"Measure what is measurable, and make measurable what is not so." Galileo Galilei
The survey continues at a steady pace, and operations on the Johan Hjort now seem to operate like clockwork. Having steamed southwards from the 62nd parallel north, making trawl-stops at IBTS stations and sniffing out saithe in the process, we've spent the last day heading back up north slightly to the west. From a satellite viewpoint, our vessel's leaving a pattern like the teeth of a comb vertically over the water. Eventually we'll skirt the outer edge of UK waters, although being a Norwegian operation and not part of the EU, we can't go within 12km of the coastline to sample.
Time then to focus on the second step in the IBTS timeline – the measuring, weighing and noting of other key biological features.
By now our sea creatures have been organized into species as far as possible. The scientists working that particular shift weigh them collectively as species and then set about lining them up on electronic measuring boards.
A basket of saithe on the scales
All fish and shellfish pulled up by the trawls – both the open-water species and the deep-water/sea bottom ones – have their lengths taken and stashed in on-board databases, whether a target species (so one of the commercial ones the survey has set out to specifically examine) or not. How long a target species is, coupled with its age, becomes the foundation for valuable output further down the line.
The brilliantly-named 'greater forkbeard' on the measuring board. The scientists agreed this particular specimen was larger than usual.
I watch scientist Silje Elisabeth Seim, a researcher specialising in demersal fish, age determination and diet analysis, as she weighs and measures some of the morning's specimens.
First, she calibrates the board, before entering a species-specific code so the board knows what fish it is dealing with.
Next she lays the fish out and measures it from the tip of its snout to the tip of its caudal find. It's important to note that all fish are measured in terms of a length class, or a bracket within which the actual length falls. For the demersal commercial species (cod, hake, et al) and the mackerel (which is pelagic), this is 1cm and for the rest of the pelagics it's 0.5 as they tend to be smaller.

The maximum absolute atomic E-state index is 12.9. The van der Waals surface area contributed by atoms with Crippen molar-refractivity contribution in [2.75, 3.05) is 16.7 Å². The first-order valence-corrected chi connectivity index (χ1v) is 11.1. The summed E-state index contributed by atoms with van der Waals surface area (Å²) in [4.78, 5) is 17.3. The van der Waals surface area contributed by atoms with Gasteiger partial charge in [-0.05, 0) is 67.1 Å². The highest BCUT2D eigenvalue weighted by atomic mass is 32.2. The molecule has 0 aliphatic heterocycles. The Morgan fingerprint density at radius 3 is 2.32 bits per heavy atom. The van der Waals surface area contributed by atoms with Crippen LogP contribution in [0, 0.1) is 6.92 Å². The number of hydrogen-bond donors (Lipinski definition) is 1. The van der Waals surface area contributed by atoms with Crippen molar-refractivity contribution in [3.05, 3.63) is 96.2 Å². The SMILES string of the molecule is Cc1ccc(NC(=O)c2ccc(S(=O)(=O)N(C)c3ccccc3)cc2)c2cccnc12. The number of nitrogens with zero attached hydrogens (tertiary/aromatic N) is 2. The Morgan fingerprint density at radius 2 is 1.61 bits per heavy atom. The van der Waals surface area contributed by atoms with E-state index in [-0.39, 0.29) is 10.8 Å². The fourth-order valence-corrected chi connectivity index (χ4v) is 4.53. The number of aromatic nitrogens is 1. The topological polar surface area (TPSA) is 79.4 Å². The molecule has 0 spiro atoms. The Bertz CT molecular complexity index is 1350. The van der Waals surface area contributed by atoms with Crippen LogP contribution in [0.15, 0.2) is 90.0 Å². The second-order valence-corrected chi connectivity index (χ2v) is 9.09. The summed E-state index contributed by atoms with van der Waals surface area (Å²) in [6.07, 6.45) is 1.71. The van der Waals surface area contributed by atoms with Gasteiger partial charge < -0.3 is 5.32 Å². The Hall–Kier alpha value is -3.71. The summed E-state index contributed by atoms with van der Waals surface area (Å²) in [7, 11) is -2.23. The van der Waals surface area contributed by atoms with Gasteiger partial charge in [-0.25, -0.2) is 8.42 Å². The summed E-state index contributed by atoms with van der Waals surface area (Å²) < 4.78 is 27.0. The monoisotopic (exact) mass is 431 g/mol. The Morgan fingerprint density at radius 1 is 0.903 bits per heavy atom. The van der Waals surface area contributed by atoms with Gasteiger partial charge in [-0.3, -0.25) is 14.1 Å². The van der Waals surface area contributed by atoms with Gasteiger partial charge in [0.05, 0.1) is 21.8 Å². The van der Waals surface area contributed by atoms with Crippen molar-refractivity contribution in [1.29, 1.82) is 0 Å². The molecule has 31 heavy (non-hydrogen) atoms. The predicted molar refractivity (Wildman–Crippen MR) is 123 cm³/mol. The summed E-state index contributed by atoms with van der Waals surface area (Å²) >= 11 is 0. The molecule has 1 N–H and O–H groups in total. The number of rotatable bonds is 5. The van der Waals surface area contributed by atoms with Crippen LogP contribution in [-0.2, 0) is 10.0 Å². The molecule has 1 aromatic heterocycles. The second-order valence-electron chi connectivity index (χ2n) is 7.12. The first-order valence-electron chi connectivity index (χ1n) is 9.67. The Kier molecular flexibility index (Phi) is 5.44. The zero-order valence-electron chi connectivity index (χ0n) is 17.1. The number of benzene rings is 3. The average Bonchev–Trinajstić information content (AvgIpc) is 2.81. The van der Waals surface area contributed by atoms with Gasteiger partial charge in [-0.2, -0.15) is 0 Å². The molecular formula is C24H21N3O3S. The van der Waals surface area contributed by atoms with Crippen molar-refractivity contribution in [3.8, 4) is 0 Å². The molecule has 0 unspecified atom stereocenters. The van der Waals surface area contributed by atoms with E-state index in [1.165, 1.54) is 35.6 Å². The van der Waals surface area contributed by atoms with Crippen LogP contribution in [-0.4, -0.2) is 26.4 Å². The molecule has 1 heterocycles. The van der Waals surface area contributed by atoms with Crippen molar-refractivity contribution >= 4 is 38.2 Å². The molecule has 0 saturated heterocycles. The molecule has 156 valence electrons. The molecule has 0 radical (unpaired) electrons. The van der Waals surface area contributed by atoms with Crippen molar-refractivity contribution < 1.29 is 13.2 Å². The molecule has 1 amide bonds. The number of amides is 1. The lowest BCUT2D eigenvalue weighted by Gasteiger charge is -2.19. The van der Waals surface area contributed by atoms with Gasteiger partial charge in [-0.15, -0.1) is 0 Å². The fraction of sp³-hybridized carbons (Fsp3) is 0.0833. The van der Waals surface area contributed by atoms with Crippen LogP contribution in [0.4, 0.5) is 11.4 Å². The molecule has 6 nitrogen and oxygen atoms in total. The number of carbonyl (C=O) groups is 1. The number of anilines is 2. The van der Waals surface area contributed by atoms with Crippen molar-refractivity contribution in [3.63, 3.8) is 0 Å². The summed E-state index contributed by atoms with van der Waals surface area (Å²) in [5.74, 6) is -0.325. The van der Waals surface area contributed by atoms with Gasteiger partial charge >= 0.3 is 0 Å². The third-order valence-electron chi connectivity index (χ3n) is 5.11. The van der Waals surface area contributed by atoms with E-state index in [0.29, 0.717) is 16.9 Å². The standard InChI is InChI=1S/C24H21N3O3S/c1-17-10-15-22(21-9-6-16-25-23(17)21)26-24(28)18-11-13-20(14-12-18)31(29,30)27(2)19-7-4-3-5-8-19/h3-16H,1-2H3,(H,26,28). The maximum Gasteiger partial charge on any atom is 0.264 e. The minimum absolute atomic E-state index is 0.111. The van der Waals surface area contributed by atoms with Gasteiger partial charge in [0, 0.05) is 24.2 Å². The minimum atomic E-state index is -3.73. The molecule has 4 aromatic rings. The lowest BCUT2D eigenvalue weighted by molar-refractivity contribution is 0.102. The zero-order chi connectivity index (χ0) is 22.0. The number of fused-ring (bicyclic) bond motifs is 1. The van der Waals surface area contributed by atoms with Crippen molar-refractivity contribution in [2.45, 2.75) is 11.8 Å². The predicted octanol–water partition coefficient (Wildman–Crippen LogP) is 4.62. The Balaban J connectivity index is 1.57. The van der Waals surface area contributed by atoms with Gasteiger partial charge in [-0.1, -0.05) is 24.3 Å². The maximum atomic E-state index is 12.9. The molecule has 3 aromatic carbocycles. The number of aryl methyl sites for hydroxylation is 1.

So whilst the board shows an exact length in centimetres, what's important is the category. A fish measuring 23.4 centimetres, therefore, would fall into the 23 centimetre length class.
Silje calibrating the board
A pelagic Norway pout being measured on the smaller scale.
A certain amount of otoliths are removed per 1 or 0.5 centimetre length class. This differs depending on the species. The board will indicate whether an otolith removal is required or whether the quota has been filled.
Top: the tiny ear stones known as otoliths are picked out; bottom: reprodutive parts
The information varies according to the taxonomic rank. Skates, rays and sharks (known as elasmobranchs due to their cartilaginous rather than bony skeletons) have their length, weight and sex recorded. Lots of these are kept alive in water after being caught and are returned to the sea after being quickly examined. Bottom organisms like urchins and starfish, meanwhile, are identified, counted and weighed. For crustaceans it's like with fish: parameters taken depend on whether the species is a targeted commercial one or not.
A blackmouth catshark. See if you can identify its gender.
All data is wired directly to a computer from the boards for storing and processing. Each creature looked at is entered and listed with the details taken on it alongside auxiliary statistics such as the station at which it was caught, the date, the vessel, the type of trawling gear used and so on. This is used to generate graphs of species length distribtion over what are known as 'roundfish areas' (delineated zones over the survey area larger than the statistical rectangles)
The data is used to generate what is known as an 'age-length key' – and this gets stored in ICES DATRAS database for the experts to pull out and use in stock assessments and modelling. This will be covered in more detail in a later post.
But biological data such as length also feeds into equations that help generate estimates of biomass (the total weight of individuals in a stock), crucial in stock assessments.
Each and every piece of data recorded is submitted to the DATRAS database at ICES, once they've been processed by the respective marine institute – in this case Norway's IMR.